Life in the Vineyard 1. Climate & Place

Let’s go with the first step of the series Life in the Vineyard, in where you can see Climate & Place as key factors for growing grapes. Ready to know where vines can grow and why?
 
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In this video you’ll see how the specific site where a vine is planted affects the wine that is produced.

What are the requirements for a vine to grow?

Vines need a temperate climate (between 25ºF and 104ºF) with a long frost-free season. This is because under 25ºF there is a high risk for the plant to die, as the trunk can crack (and make the plant prone to infections) or, in the early spring, the frost can kill the buds. Also, above 104ºF the grapes shrink and dehydrate very quickly.

This conditions are typically found between 30º and 50º of latitude (in both hemispheres). There is a concordance between the main wine-producing areas and these latitudes. But not only this, the specific place is also important: the climate can have significant variations due to topographic characteristics like the prevailing winds or breezes, mountains and bodies of water as lakes, seas or oceans.

Key factors on vineyard to produce good and great wines

  • Sun: it allows the grapes to ripen. In the ripening process, the acids of the green fruit become sugar. You need ripe fruit with a proper amount of sugar to ferment the must into wine.
  • Water: this is a key factor in different stages of the plant. It’s good to have a good source of water when the vine is awakening from the winter, making leaves and flowers and swelling the little berries. After the berries are set, it’s important the plant goes under water stress, so they can concentrate the flavours and not get too diluted.
  • Temperature swings: the ideal situation is when the weather is sunny and warm during the day and cool at night. This ongoing cycle allows the plant to ripen and evolve during the day and refresh at night, preserving the aromas.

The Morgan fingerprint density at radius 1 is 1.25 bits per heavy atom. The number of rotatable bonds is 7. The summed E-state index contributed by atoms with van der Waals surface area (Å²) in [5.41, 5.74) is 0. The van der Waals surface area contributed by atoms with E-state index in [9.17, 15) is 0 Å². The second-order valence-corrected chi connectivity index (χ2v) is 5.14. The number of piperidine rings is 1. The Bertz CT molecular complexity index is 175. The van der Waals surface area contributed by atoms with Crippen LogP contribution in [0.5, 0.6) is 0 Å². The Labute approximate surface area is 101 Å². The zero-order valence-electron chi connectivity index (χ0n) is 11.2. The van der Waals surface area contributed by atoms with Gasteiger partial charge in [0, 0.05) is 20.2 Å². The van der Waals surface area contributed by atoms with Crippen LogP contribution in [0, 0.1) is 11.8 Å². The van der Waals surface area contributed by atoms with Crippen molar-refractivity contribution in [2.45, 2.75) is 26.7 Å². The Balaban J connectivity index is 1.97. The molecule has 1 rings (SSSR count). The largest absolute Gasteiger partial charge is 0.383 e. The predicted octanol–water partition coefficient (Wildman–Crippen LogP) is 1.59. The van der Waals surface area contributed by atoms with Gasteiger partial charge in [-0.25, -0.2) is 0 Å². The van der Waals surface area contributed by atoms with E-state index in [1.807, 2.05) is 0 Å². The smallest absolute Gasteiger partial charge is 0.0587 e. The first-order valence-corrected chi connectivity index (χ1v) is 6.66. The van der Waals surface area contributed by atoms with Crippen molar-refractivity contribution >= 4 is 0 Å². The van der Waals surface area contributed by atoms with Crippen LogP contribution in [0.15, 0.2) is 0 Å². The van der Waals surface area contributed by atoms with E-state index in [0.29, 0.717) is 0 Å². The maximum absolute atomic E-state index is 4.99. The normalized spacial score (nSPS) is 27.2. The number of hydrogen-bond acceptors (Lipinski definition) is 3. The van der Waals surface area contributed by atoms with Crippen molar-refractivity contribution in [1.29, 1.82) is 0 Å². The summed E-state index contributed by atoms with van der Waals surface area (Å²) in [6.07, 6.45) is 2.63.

• Soil: it’s important as it acts as a support for the plant and as a water regulator. As said before, the vine should go underwater stress but also have a water reservoir. To act like this, the ideal soil has big particles (like sand and rocks) that allow the water to drain and little particles (like clay) that retain water. Another factor about the quality of the soil is the color itself as white soils reflect more light from the sun and helps in the ripening process. This is very important in places where the amount of sun hours is under the optimum.

So, when all these factors combined, you’ve got the ideal site to plant a vine.

Vine cycle

  • Winter: below 50ºF, vines are dormant. This happens between December and March in the Northern Hemisphere and 6 months apart in Southern Hemisphere (June – September). The vine is just a trunk, with no leaves, flowers or berries.
  • Early Spring (April in NH and October in SH): when the temperatures reach 50ºF, there is the bleed and the bud-break, which is a period in where the spurs begin to drip sap and the little buds appear.
  • Spring and Early Summer (May-June in NH and November-December in SH): When the temperatures are between 63ºF and 68ºF, it’s time for plant development. The shoots lengthen, the flowers set and little berries appear. At this point, everything is ready to begin the swelling and ripening process of the fruit.
  • Summer (July in NH and January in SH): during the hottest days is when the berries swell and begin to change their color from an early green to a mature yellow, rose, red or blue. This process is called veraison.
  • Late Summer and Fall (September-October in NH and March-April in SH): when the winemakers decide the fruit is at its optimum point of ripening, they harvest.
  • Fall: after the harvest, the vine is done for the year. The leaves change their color and fall and, as the temperatures go down again, the vine goes dormant. This happens around November or December in the NH or around May-June in the SH.

Last note: I’ve separated this post in the 3 aspects, as they are easier to manage. So, the most important aspects that will affect the taste of the wine because of 3 variables:

 Life in the Vineyard: Climate and Place

Life in the Vineyard: Climate and Place in What VINO Learning About Wine

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